Judge to decide on abortion laws in Wyoming, including first explicit abortion pills ban

FILE-Abortion rights protesters chant slogans during a gathering to protest the Supreme Court's decision in the Dobbs v Jackson Women's Health case on June 24, 2022 in Jackson Hole, Wyoming. (Photo by Natalie Behring/Getty Images)

A judge in Wyoming will decide as soon as Thursday whether to strike down, affirm or hold a trial over the state's abortion bans, including its first-in-the-nation explicit prohibition on the use of medication to end pregnancy.

Any decision on the bans during or after a pretrial conference before Teton County District Judge Melissa Owens in Jackson likely would be appealed to the Wyoming Supreme Court. Both sides have asked Owens to issue a ruling without holding a bench trial that is scheduled to begin April 15.

So far, Owens has shown sympathy for arguments that the bans violate women's rights under the state constitution. Three times over the past year and a half, the judge has blocked the laws from taking effect while they were disputed in court.

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One of the laws bans abortion except to protect to a pregnant woman’s life or in cases involving rape and incest. The other made Wyoming the only state to explicitly ban abortion pills, though other states have instituted de facto bans on the medication by broadly prohibiting abortion.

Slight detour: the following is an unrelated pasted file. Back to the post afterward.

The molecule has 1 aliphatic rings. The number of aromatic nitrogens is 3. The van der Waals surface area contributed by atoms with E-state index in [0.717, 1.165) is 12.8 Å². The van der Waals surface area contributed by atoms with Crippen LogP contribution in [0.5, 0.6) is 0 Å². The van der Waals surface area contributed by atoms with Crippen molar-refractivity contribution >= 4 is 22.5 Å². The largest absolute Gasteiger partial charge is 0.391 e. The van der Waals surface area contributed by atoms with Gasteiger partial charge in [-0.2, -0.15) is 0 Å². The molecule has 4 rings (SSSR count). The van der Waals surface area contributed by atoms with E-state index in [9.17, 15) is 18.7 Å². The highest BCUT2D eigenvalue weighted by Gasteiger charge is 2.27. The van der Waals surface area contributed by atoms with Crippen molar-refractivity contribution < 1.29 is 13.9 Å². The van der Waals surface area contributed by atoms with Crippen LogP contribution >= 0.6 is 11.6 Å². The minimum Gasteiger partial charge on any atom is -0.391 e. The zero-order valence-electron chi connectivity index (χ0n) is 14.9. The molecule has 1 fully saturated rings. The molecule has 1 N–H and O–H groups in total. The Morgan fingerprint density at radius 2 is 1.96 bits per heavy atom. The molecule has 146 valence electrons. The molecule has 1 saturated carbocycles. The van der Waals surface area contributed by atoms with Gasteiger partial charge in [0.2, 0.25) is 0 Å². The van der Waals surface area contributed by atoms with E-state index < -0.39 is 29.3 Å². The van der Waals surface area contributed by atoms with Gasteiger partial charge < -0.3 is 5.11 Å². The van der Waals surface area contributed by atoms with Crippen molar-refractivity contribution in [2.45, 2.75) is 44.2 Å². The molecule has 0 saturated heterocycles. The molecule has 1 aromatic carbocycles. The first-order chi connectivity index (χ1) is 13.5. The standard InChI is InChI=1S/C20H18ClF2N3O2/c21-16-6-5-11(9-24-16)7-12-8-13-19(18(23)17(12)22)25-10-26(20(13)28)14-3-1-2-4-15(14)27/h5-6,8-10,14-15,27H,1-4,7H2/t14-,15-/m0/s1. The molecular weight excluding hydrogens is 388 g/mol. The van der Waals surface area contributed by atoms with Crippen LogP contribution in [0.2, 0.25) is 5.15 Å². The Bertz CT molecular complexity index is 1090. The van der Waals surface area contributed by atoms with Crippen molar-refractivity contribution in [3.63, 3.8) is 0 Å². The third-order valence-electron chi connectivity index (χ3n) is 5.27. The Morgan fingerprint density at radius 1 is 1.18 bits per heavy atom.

The laws were challenged by four women, including two obstetricians, and two nonprofit organizations. One of the groups, Wellspring Health Access, opened as the state’s first full-service abortion clinic in years in April following an arson attack in 2022.

They argued that the bans stood to harm their health, well-being and livelihoods, claims disputed by attorneys for the state. The women and nonprofits also argued the bans violated a 2012 state constitutional amendment saying competent Wyoming residents have a right to make their own health care decisions, an argument Owens has said had merit.

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Wyoming voters approved the amendment amid fears of government overreach following approval of the federal Affordable Care Act and its initial requirements for people to have health insurance.

Attorneys for the state argued that health care, under the amendment, didn’t include abortion.

Separately, the U.S. Supreme Court will take up a dispute over mifepristone, one of two drugs used in the most common method of ending pregnancy in the U.S.

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Wyoming has just two clinics providing abortions: Wellspring Health Access in Casper and the Women’s Health and Family Care Clinic in Jackson. The Jackson clinic provides only medication abortions and is scheduled to close Friday due to rising costs. Physicians at the clinic have said they will resume providing medication abortions elsewhere in Jackson within the next couple months if allowed.